Thursday, February 27, 2014

The End of the World Was Long Ago

Before the gods that made the gods
Had seen their sunrise pass,
The White Horse of the White Horse Vale
Was cut out of the grass.

Before the gods that made the gods
Had drunk at dawn their fill,
The White Horse of the White Horse Vale
Was hoary on the hill.

Age beyond age on British land,
Aeons on aeons gone,
Was peace and war in western hills,
And the White Horse looked on.

For the White Horse knew England
When there was none to know;
He saw the first oar break or bend,
He saw heaven fall and the world end,
O God, how long ago.

For the end of the world was long ago,
And all we dwell to-day
As children of some second birth,
Like a strange people left on earth
After a judgment day.

For the end of the world was long ago,
When the ends of the world waxed free,
When Rome was sunk in a waste of slaves,
And the sun drowned in the sea.

For some reason I've been thinking recently of G. K. Chesterton's best poem, The Ballad of the White Horse, which is a serious candidate for the best narrative poem of the twentieth century. The above, which opens Book I, is about the collapse of the western half of the Roman Empire, the end of the world long ago, as the barbarians began to march. In the midst of the chaos, the hero of the story, Alfred, becomes King of Wessex in a time of Danish invasion, when it seems that Wessex might not survive. He attempts to stave it off, but then there comes an invasion he cannot hold off. He has a vision of the Virgin Mary and asks her what the fate of his people will be. And she tells him that while the pagans may mark their times and triumphs, the fate of those who drink the blood of God is to go singing to their deaths, to have joy when there is no cause for it, and to have faith when there is no hope.

In Book II Alfred begins to gather his army, and when they ask why they should come, he tells them the truth:

"I am that oft-defeated King
Whose failure fills the land,
Who fled before the Danes of old,
Who chaffered with the Danes with gold,
Who now upon the Wessex wold
Hardly has feet to stand.

"But out of the mouth of the Mother of God
I have seen the truth like fire,
This—that the sky grows darker yet
And the sea rises higher."

And they come, to fight and die.

In Book III, Alfred is surveying the territory when he is captured by a band of Danes, who, not recognizing him and seeing that he has a harp, drag him back to the army, vast like the sea, to play for the chieftains. Other bards play, singing songs of ancient defeat and the dark fate of the world, and then Alfred sings his defiant song in response:

"What sign have we save blood and smoke?
Here is my answer then.

"That on you is fallen the shadow,
And not upon the Name;
That though we scatter and though we fly,
And you hang over us like the sky,
You are more tired of victory,
Than we are tired of shame.

"That though you hunt the Christian man
Like a hare on the hill-side,
The hare has still more heart to run
Than you have heart to ride.

"That though all lances split on you,
All swords be heaved in vain,
We have more lust again to lose
Than you to win again.

Book IV, after he has escaped, gives the famous story of Alfred and the cakes, and the army of Alfred goes to war. Book V sees preparations for the Battle of Ethandune, which we see in Book VI as the chiefs of Alfred's army fall in battle, one by one; and in Book VII Alfred leads the last desperate charge:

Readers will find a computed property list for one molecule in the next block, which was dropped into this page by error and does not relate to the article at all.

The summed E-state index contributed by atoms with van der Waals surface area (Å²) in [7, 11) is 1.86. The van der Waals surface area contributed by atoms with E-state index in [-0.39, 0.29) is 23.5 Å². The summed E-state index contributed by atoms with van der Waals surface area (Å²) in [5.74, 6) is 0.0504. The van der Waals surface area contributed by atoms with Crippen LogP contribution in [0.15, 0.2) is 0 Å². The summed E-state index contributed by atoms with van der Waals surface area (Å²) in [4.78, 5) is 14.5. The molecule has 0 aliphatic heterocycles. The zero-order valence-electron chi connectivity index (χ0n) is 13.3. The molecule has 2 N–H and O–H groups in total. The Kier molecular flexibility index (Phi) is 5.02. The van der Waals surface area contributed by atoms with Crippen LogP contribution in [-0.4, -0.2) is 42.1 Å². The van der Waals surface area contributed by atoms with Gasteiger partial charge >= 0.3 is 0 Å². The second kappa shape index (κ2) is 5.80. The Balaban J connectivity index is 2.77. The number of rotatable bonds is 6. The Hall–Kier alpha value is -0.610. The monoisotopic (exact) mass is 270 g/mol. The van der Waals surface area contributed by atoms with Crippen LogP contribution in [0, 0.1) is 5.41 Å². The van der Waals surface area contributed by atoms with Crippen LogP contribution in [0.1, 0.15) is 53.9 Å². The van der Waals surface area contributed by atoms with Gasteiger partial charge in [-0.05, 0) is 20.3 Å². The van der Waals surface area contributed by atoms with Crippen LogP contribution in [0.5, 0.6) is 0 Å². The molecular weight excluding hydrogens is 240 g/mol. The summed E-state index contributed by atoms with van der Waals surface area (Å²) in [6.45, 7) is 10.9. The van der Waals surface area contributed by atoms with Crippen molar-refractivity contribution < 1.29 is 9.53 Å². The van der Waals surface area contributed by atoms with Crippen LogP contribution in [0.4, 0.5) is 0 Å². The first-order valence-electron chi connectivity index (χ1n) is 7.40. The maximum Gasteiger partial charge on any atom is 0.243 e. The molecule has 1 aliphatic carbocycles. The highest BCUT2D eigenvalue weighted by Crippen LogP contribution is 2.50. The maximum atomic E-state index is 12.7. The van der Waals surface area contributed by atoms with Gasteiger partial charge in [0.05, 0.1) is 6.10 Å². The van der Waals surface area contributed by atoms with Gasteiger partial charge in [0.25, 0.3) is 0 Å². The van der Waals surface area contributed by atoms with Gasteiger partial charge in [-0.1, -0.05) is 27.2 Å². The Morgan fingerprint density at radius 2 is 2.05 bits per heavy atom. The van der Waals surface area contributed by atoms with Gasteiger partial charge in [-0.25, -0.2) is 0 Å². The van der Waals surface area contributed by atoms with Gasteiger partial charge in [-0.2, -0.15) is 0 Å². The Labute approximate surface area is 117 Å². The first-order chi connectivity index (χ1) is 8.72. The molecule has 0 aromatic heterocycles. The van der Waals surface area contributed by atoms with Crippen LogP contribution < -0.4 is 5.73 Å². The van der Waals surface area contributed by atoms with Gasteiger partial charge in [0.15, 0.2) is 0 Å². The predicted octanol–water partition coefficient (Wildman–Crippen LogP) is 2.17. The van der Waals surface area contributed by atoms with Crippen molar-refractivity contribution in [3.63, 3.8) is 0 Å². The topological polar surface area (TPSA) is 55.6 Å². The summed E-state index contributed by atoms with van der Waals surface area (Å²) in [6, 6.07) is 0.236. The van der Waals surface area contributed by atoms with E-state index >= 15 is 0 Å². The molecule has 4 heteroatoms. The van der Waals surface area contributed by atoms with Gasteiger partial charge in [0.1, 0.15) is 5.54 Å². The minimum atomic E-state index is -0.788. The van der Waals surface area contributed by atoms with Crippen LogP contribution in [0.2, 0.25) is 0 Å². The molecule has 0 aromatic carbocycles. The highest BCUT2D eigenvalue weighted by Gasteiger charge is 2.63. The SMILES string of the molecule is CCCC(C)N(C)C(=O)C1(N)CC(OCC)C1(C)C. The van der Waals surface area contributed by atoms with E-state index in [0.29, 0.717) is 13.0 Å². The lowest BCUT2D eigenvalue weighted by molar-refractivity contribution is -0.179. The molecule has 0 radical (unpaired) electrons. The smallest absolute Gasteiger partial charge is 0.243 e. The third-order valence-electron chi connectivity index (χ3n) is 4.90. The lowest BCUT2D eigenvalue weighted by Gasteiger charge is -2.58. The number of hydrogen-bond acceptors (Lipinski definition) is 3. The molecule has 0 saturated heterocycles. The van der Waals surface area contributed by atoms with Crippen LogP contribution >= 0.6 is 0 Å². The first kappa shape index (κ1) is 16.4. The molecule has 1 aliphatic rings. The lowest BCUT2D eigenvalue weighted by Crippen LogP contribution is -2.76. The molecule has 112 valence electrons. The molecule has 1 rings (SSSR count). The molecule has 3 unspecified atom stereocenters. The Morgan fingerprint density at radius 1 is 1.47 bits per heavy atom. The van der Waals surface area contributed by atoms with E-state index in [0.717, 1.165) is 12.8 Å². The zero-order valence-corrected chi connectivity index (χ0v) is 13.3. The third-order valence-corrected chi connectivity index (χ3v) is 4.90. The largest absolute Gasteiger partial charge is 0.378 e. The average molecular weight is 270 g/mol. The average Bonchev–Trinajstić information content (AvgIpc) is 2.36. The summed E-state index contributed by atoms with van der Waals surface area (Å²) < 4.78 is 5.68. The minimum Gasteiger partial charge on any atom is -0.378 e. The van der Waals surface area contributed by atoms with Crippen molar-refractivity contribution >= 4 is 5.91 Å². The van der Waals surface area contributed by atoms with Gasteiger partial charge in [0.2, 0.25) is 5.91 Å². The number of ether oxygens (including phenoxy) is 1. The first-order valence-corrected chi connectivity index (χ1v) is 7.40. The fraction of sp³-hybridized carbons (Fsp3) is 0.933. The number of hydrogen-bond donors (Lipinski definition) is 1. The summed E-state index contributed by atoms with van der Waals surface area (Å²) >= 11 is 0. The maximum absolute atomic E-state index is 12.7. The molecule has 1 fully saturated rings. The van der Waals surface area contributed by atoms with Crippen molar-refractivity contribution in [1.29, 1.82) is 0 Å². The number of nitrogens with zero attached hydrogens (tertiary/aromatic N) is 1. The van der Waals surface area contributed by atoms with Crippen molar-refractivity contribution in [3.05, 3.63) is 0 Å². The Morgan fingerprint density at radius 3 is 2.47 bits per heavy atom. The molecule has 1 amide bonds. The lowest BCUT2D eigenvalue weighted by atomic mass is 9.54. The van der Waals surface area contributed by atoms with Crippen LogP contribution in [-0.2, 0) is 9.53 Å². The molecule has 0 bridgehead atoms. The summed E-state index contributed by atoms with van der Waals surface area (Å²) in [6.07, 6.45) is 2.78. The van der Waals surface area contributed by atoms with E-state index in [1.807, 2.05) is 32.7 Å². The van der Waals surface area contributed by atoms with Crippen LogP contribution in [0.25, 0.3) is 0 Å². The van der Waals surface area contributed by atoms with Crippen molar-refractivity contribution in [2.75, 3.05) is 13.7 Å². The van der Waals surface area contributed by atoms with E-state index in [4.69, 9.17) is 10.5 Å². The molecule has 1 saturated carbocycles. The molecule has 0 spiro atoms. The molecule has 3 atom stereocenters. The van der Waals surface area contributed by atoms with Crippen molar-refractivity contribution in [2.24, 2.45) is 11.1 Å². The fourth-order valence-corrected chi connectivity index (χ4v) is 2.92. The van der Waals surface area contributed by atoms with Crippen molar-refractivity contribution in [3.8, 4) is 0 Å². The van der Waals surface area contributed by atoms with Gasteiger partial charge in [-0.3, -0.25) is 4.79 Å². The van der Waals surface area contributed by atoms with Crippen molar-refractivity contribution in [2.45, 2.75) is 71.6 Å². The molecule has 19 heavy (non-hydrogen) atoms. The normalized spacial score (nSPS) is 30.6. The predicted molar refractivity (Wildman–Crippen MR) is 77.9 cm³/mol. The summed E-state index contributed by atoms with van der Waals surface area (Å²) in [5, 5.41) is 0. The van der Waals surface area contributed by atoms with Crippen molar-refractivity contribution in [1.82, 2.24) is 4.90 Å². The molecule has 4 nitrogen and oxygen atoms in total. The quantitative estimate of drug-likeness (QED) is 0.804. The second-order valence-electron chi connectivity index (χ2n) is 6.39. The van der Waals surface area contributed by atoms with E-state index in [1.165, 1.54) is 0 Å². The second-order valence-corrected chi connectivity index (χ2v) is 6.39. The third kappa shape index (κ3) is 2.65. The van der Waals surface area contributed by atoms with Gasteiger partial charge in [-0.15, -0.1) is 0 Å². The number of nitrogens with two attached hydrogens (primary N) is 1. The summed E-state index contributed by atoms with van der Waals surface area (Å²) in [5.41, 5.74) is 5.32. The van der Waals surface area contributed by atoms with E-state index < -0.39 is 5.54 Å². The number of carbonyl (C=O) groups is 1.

Wild stared the Danes at the double ways
Where they loitered, all at large,
As that dark line for the last time
Doubled the knee to charge—

And caught their weapons clumsily,
And marvelled how and why—
In such degree, by rule and rod,
The people of the peace of God
Went roaring down to die.

But Alfred sees the Virgin again, and the tide of battle turns. Guthrum the pagan king dies; and Book VII ends lauding him for his greatness and burying him. With Book VIII, we find Alfred prophesying of things to come: heathen will again come to conquer, with new ways:

"By all men bond to Nothing,
Being slaves without a lord,
By one blind idiot world obeyed,
Too blind to be abhorred;

"By terror and the cruel tales
Of curse in bone and kin,
By weird and weakness winning,
Accursed from the beginning,
By detail of the sinning,
And denial of the sin;

"By thought a crawling ruin,
By life a leaping mire,
By a broken heart in the breast of the world,
And the end of the world's desire;

"By God and man dishonoured,
By death and life made vain,
Know ye the old barbarian,
The barbarian come again—

But how such barbarians are to be defeated, Alfred does not know; but he rides off to finish his task.


  1. MrsDarwin7:58 AM

    "You are more tired of victory,
    Than we are tired of shame."

    Very powerful lines. I'll be meditating on them all day.

    I have not read any of Chesterton's long poetry, but I will look for this one.

  2. branemrys2:24 PM

    There are lots of good lines. One of my favorites is from the same speech:

    ...only Christian men
    Guard even heathen things.

  3. Enbrethiliel10:38 AM


    This brings back great memories of the week I finally hunkered down to read The Battle of the White Horse! =D Although I read Chesterton's collected poems over and over again in uni, I skipped this one until I was already teaching. And then one day, I fell sick for nearly a week and it seemed like a good time to give this one its due . . . I think I still have a crush on "Mark, the man from Italy."

    My favourite part is when one of Mark's speeches turns into Latin. I memorised it for the pleasure of the rhythm of the words, and later was delighted to learn that Chesterton had borrowed it from the psalms!


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